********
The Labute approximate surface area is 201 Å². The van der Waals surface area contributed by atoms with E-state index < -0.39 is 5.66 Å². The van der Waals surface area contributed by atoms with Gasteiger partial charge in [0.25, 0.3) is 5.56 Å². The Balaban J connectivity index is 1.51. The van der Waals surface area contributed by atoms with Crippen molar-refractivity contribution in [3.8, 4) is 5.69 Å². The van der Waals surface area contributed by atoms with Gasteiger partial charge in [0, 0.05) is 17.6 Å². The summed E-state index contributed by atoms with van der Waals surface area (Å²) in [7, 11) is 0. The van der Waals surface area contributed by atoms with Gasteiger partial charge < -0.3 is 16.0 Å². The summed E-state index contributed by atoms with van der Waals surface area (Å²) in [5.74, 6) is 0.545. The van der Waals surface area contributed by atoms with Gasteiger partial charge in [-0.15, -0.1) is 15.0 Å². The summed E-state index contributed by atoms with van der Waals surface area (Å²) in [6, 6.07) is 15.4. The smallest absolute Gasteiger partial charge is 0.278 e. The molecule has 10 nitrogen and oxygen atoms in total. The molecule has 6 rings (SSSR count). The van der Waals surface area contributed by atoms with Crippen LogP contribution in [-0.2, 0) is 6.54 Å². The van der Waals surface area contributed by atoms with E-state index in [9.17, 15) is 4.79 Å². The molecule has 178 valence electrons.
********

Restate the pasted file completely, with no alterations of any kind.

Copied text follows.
The Labute approximate surface area is 201 Å². The van der Waals surface area contributed by atoms with E-state index < -0.39 is 5.66 Å². The van der Waals surface area contributed by atoms with Gasteiger partial charge in [0.25, 0.3) is 5.56 Å². The Balaban J connectivity index is 1.51. The van der Waals surface area contributed by atoms with Crippen molar-refractivity contribution in [3.8, 4) is 5.69 Å². The van der Waals surface area contributed by atoms with Gasteiger partial charge in [0, 0.05) is 17.6 Å². The summed E-state index contributed by atoms with van der Waals surface area (Å²) in [7, 11) is 0. The van der Waals surface area contributed by atoms with Gasteiger partial charge < -0.3 is 16.0 Å². The summed E-state index contributed by atoms with van der Waals surface area (Å²) in [5.74, 6) is 0.545. The van der Waals surface area contributed by atoms with Gasteiger partial charge in [-0.15, -0.1) is 15.0 Å². The summed E-state index contributed by atoms with van der Waals surface area (Å²) in [6, 6.07) is 15.4. The smallest absolute Gasteiger partial charge is 0.278 e. The molecule has 10 nitrogen and oxygen atoms in total. The molecule has 6 rings (SSSR count). The van der Waals surface area contributed by atoms with Crippen LogP contribution in [-0.2, 0) is 6.54 Å². The van der Waals surface area contributed by atoms with E-state index in [9.17, 15) is 4.79 Å². The molecule has 178 valence electrons.